In this work we show that VLBI data can be used to create electron density models of the solar corona. Comparisons to models obtained by spacecraft tracking are conducted and show promising results. By analysing the geometry of the observations with respect to coronagraph images, the sensitivity of VLBI to non-spherical variations in electron density becomes evident. Finally, the potential of VLBI in monitoring the solar corona is discussed.
VLBI data acquisition
Observations close to the Sun are necessary to study the effects of the corona. However, such observations are often of lower quality because of signal perturbations due to the corona2. The risk of losing observations increases for lines-of-sight close to the Sun. Also, for elongation angles less than one degree, the receiver hardware of the telescopes may get even damaged. These considerations have led to the introduction of a rather conservative cutoff elongation angle of roughly 15° in mid of 2002 (compared with 5° before 2002; ref. 21) for the International VLBI Service for Geodesy and Astrometry (IVS18) observing schedules.
Besides studying the corona, observations relatively close to the Sun are important for relativistic investigations22, in particular for the estimation of the parameter γ (from the parameterized post-Newtonian formalism) and the investigation of higher order relativistic effects. Lambert and Poncin-Lafitte23 presented reasons for the re-introduction of such observations into VLBI schedules, which would lead to a more precise determination of γ. The IVS decided in 2011 to dedicate 12 VLBI R&D (research and development) sessions to foster relativistic and Sun-related investigations.
The 12 experiments took place between November 2011 and December 2012. Each lasted for 24 h and featured a global network of up to nine VLBI radio telescopes (Table 1). The baseline lengths were between 920 km (Onsala, Sweden–Wettzell, Germany) and 12,400 km (Tsukuba, Japan–Concepción, Chile). The scheduling of observations followed the standard procedure for IVS VLBI sessions, but additionally included observations closer than 15° solar elongation. To avoid correlations between the parameters of the Sun’s corona, the Earth’s ionosphere and the instrumental delays in the least-squares adjustment, also observations further away from the Sun were scheduled and considered in the analysis. This way, the correlations between the coronal electron density parameter N0 and the other parameters estimated in the adjustment were <5% for all VLBI experiments.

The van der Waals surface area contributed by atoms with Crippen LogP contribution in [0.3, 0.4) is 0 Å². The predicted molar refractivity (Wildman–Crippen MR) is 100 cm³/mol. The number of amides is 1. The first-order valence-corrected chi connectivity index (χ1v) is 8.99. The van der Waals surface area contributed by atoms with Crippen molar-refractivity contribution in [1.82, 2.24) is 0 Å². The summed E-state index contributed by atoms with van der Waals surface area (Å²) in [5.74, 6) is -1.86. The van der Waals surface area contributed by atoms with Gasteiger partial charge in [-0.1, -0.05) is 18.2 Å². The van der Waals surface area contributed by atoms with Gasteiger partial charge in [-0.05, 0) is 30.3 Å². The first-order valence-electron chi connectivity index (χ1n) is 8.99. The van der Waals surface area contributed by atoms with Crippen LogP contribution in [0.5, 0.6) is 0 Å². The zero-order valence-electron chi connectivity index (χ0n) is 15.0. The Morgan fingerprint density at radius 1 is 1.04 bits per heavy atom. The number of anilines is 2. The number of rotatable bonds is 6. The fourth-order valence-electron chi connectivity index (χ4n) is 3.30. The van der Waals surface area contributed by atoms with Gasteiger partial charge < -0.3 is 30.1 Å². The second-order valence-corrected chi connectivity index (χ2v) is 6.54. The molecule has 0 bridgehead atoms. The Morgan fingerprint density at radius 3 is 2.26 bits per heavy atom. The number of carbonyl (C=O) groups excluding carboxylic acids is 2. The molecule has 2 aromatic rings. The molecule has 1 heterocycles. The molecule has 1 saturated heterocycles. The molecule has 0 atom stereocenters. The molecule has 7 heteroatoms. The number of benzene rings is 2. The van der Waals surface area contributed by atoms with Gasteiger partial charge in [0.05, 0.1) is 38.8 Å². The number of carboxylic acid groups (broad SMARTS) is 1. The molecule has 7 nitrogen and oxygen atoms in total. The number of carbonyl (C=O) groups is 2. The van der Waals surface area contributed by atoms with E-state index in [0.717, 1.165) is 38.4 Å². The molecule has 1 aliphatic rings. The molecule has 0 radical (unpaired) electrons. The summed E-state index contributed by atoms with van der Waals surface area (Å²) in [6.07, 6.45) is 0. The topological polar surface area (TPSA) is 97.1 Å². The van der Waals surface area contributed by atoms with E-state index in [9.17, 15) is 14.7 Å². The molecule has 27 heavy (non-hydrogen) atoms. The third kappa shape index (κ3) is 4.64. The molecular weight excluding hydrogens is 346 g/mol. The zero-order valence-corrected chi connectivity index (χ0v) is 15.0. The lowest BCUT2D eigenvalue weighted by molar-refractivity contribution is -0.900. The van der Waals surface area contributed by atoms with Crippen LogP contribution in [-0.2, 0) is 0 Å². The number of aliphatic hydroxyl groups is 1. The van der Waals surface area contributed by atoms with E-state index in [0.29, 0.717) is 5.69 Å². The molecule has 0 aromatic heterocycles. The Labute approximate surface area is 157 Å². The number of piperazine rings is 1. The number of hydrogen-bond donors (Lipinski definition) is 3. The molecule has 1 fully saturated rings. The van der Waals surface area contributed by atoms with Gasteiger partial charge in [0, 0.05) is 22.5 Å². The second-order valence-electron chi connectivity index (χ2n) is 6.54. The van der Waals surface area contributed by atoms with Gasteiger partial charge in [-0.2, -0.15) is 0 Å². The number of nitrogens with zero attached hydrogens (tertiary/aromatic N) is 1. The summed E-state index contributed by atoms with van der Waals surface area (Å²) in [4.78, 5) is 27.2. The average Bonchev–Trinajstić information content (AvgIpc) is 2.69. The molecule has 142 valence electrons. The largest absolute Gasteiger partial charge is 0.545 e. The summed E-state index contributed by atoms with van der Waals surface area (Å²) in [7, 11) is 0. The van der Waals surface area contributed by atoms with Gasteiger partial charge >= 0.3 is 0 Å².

The radio sources with ray paths closest to the Sun were preferentially observed because these observations are more sensitive to the effects of the coronal plasma. Another feature to be considered when scheduling observations is the astrometric quality of the sources, for example, indicated by their position error in the ICRF2, by their flux density and by their structure index24. Observations were preferentially scheduled to radio sources of higher quality (low position error, high flux density and compact structure, that is, small structure index). The duration of each individual observation (‘coherent integration time’) was chosen in a way that a certain signal-to-noise ratio (20 for X band, 15 for S band) was achieved and thus was different for every observation, depending on the baseline and radio source. On average, the integration time (scan length) for the R&D sessions was ~5 min.
During the R&D sessions, between four (RD1106, RD1107, RD1201, RD1210) and eight radio sources (RD1206) closer than 15° were successfully observed during the 24-h sessions (Table 1). The number of observations within 15° varies significantly between the sessions, depending on the pursued strategies and the numbers of available radio telescopes (cf. Tables 1 and 2). The first five sessions did not focus as much on close observations compared with the later ones. Starting with session RD1204, scans of the radio sources closest to the Sun were scheduled on a regular interval. The low number of observations during session RD1204 was due to two radio telescopes being unavailable (Westford and Kokee Park) and the radio telescope in Tsukuba having to pause because of a passing typhoon. As an example of a typical VLBI network used in the R&D sessions as well as of the corresponding space segment, Fig. 2 shows the geometry of stations and radio sources for session RD1206. The minimum heliocentric distance at which observations could be scheduled depended on the availability of high quality radio sources and is given in Table 2. For almost all sessions, observations between 4° and 6° elongation were successfully carried out. An exception is session RD1203 with no appropriate radio source closer than 10°.